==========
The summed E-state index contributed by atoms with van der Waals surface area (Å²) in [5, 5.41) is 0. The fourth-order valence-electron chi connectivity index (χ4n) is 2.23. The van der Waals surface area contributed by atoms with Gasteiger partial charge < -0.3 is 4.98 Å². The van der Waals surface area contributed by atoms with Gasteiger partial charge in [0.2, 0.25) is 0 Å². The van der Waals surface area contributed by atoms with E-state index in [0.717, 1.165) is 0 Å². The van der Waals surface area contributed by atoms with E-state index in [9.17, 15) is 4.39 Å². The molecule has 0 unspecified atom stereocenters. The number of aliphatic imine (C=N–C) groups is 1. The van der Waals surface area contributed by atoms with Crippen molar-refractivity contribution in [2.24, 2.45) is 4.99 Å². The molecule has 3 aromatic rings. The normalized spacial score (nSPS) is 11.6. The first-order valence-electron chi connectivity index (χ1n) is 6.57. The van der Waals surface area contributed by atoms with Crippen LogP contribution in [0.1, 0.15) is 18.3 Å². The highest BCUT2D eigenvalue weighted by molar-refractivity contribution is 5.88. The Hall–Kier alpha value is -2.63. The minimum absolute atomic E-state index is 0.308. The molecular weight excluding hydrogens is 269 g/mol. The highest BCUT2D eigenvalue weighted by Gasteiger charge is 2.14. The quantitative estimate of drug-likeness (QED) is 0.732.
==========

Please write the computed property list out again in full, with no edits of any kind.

The summed E-state index contributed by atoms with van der Waals surface area (Å²) in [5, 5.41) is 0. The fourth-order valence-electron chi connectivity index (χ4n) is 2.23. The van der Waals surface area contributed by atoms with Gasteiger partial charge < -0.3 is 4.98 Å². The van der Waals surface area contributed by atoms with Gasteiger partial charge in [0.2, 0.25) is 0 Å². The van der Waals surface area contributed by atoms with E-state index in [0.717, 1.165) is 0 Å². The van der Waals surface area contributed by atoms with E-state index in [9.17, 15) is 4.39 Å². The molecule has 0 unspecified atom stereocenters. The number of aliphatic imine (C=N–C) groups is 1. The van der Waals surface area contributed by atoms with Crippen molar-refractivity contribution in [2.24, 2.45) is 4.99 Å². The molecule has 3 aromatic rings. The normalized spacial score (nSPS) is 11.6. The first-order valence-electron chi connectivity index (χ1n) is 6.57. The van der Waals surface area contributed by atoms with Crippen LogP contribution in [0.1, 0.15) is 18.3 Å². The highest BCUT2D eigenvalue weighted by molar-refractivity contribution is 5.88. The Hall–Kier alpha value is -2.63. The minimum absolute atomic E-state index is 0.308. The molecular weight excluding hydrogens is 269 g/mol. The highest BCUT2D eigenvalue weighted by Gasteiger charge is 2.14. The quantitative estimate of drug-likeness (QED) is 0.732.